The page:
Here's the latest installment in the regular best-of-quarter collections, intended to gather some links to particularly good Literature Q&A for showcasing our site.

One use for this post could be to gather links for promotion on Literature's community-run Twitter account. But it's also useful for any kind of site promotion - if we want to show off the site to literary friends, it'll be much easier if we have a list of particularly great posts to point to.

Please nominate some exemplary Q&A from the third quarter (Jul/Aug/Sep) of 2022.

(Also, if you find anything from previous months, feel free to go and post answers on any of the older posts linked above. Some of them still have no answers, and late entries are always welcome, as long as the nominated main-site post is within the required period.)

  • When choosing nominations, please remember the primary purpose: to showcase our site to people elsewhere in the hope of maybe tempting them to come here. Let's try to focus mainly on great questions with great answers, and perhaps also great unanswered questions (which we can advertise as "hey, why not come and answer this") - not anything with subpar answers, which will tend to give a bad impression and defeat the purpose.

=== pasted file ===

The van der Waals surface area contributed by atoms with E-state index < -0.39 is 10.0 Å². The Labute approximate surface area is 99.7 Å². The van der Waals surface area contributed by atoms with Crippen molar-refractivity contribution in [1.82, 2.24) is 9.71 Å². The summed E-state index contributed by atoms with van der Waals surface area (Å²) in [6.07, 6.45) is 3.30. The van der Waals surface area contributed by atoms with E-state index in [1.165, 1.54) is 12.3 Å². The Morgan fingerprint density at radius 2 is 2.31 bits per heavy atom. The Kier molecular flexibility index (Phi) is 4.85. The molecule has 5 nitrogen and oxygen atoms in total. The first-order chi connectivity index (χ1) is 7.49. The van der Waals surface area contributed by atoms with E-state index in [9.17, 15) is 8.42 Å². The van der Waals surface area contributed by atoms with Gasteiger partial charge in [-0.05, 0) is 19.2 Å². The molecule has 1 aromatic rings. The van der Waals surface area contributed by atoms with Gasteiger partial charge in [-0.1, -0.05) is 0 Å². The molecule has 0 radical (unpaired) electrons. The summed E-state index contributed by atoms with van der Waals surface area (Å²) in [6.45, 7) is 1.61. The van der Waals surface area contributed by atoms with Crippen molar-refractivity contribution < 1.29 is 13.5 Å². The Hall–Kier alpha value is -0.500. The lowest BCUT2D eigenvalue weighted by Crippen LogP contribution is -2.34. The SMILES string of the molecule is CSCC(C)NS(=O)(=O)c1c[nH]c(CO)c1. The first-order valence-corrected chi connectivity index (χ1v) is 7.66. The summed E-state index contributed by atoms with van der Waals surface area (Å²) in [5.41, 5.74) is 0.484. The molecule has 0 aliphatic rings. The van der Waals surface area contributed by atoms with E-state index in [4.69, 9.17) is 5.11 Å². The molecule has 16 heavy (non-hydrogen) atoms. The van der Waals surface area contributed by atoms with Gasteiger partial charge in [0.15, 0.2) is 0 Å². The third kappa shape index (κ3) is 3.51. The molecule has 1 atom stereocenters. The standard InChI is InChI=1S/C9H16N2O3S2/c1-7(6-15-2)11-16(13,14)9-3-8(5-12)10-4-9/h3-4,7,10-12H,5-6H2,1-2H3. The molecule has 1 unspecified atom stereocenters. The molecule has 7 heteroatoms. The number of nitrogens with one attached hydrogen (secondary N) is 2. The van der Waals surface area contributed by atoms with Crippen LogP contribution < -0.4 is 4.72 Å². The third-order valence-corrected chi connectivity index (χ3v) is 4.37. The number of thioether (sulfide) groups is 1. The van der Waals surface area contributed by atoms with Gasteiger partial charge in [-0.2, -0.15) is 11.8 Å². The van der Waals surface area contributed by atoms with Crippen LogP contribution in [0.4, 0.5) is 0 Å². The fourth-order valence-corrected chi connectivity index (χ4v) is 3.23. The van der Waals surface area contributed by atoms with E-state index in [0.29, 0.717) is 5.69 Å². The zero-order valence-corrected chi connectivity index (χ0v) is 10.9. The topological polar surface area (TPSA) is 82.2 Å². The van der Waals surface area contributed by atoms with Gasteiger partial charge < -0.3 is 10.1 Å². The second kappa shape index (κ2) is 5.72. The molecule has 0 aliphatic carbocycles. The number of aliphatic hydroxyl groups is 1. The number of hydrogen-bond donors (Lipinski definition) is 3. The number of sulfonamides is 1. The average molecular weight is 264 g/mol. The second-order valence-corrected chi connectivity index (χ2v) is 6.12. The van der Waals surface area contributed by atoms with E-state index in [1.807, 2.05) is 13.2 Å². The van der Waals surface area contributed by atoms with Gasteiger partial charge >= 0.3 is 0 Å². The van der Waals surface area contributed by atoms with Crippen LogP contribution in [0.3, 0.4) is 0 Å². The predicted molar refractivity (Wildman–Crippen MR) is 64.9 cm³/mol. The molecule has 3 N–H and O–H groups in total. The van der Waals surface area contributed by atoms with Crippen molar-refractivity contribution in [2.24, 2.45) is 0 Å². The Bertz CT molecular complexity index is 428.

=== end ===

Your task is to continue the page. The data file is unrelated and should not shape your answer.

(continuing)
• Remember that votes don't necessarily reflect quality, and the purpose of this is to promote quality over score. Highly-voted posts are easy to find, underappreciated gems less so.
  • Getting a wide range of different stories represented in our list here would also be nice, but not strictly necessary - feel free to nominate a bunch of Q&A about the same book, if you think they're all outstanding. But don't nominate questions just because they're about your favourite book.
  • Multiple nominated posts per answer here is fine.
  • Feel free to nominate either some of your own posts which you're particularly proud of, or posts from other people which really impressed you.
  • Ideally, some explanation of why the nominated questions and answers are so good would be useful - constructive feedback might give people ideas about what to aim for in the future.

2 Answers 2


Charo contributed a few answers about medieval Italian literature, e.g.

I failed to answer the question Was Whitman the first poet to write in sentence fragments? but Peter Shor found an earlier example.


I found quite interesting Quassnoi's answer about Eugène Sue's text used as a source of inspiration in a M. Joly book. This fact is indeed mentioned in Umberto Eco's book Six Walks in the Fictional Woods, but it's not clear at all which Sue's work has been used by M. Joly and this isn't easy to find. So I think Quassnoi did a good job researching.

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